Tuesday, December 29, 2020

Processing grammar and applying it fluently is one of the most difficult aspects of learning a second language. As a result, many people prioritize learning the rules of grammar before hearing examples and speaking in a new language. While that process may seem intuitive, they could actually be creating more work for themselves.

Mengtian Chen, a recent graduate of the Second Language Acquisition doctoral program, is interested in finding a more effective way for adults to learn second languages and improve their oral communication. Her scholarly research suggests one method common among children in their first language could also work well for adults.

Mengtian Chen stands in front of a world map and looks into the camera

Adults typically learn a second language by studying its grammar and applying rules to speech, but many children master languages via a much different approach. When kids hear a language spoken, be it their first language or others, they listen to a myriad of word patterns and phrases that demonstrate grammar. Research suggests that this variety allows them to extract underlying grammar patterns, automatically process the grammar when speaking, and improve their speech fluency.

“People generally think that variability is detrimental to adults’ second language learning, and we must learn grammar patterns one at a time before moving on to the next one,” says Chen. “That is how adults typically learn a second language, but not children. Through passively hearing a variety of example sentences for certain patterns in oral communication, children actively process – or automatize – those grammar rules in perceiving or producing language.”

Seeing this discrepancy in learning, Chen set out to investigate the effects of word variation for adult language learners. She developed a set of experiments with adult Chinese language participants to measure the impact of word variation and when the pattern is most effective. Results indicated that examples of variation were very effective in helping learners chunk words together with proper grammar. Her research demonstrates that adults are able to automatize grammar in the new language just as children do after hearing a variety of words and patterns.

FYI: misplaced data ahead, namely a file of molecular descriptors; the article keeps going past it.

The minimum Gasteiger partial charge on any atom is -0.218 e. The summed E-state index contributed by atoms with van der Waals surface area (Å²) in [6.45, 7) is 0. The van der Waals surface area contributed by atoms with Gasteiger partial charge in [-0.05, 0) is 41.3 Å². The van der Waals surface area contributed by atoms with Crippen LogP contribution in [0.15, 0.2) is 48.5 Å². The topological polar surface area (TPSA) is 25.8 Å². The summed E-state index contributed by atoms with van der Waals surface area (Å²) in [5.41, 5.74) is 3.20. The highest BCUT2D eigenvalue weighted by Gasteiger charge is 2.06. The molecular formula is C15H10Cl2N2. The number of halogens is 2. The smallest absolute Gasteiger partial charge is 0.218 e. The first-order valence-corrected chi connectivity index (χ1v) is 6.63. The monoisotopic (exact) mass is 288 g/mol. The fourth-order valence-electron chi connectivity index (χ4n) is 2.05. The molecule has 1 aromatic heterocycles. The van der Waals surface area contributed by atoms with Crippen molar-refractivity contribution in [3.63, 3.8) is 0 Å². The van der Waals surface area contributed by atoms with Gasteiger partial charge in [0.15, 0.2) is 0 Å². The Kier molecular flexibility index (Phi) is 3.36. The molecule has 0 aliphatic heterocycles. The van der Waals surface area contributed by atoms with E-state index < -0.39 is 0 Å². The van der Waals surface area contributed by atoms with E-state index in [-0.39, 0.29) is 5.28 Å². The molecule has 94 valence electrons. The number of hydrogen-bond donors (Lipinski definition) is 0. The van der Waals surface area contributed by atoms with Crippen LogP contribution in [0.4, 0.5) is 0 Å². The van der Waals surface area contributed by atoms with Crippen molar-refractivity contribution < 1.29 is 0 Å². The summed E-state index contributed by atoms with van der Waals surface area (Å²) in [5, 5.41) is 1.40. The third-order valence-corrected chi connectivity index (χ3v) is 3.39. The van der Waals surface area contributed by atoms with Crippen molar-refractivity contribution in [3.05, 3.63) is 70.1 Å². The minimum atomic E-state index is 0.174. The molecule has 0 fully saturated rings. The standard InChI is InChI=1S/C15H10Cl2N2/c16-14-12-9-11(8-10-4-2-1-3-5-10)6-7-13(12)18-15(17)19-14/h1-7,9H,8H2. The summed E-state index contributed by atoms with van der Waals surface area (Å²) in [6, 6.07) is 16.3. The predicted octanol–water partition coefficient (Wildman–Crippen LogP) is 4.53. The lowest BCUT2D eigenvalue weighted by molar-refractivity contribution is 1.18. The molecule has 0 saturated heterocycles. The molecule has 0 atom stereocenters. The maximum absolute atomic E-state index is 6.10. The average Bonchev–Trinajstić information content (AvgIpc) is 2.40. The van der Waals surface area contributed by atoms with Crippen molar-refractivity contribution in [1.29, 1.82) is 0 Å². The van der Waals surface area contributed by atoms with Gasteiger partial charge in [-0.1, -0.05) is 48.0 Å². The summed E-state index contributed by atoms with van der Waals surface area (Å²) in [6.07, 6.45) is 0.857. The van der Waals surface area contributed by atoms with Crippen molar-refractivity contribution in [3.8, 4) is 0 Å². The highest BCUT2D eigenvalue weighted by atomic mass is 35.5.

“The big takeaway of my research is that a certain amount of variety in language input actually boosts adult learners’ speaking fluency – instead of hurting it,” says Chen. “It is contrary to common sense, but that variety in the second language allows adults to produce or perceive the language more quickly and fluently, though it may take effect slowly at first.”

Applying research to practice

Having focused on Chinese instruction as a graduate teaching assistant, Chen did not have to look far to see firsthand the many applications of her research. Her work also offers encouraging implications in the teaching and learning of many other languages.
Having completed her thesis, Chen now continues to teach Chinese as a lecturer at Duke Kunshan University (DKU) in China. While building on her experiences at Iowa, she has incorporated aspects of her dissertation into some of her pedagogical strategies to educate her students. As a result, Chen has witnessed her students better automatize grammar and internalize rules of the Chinese language.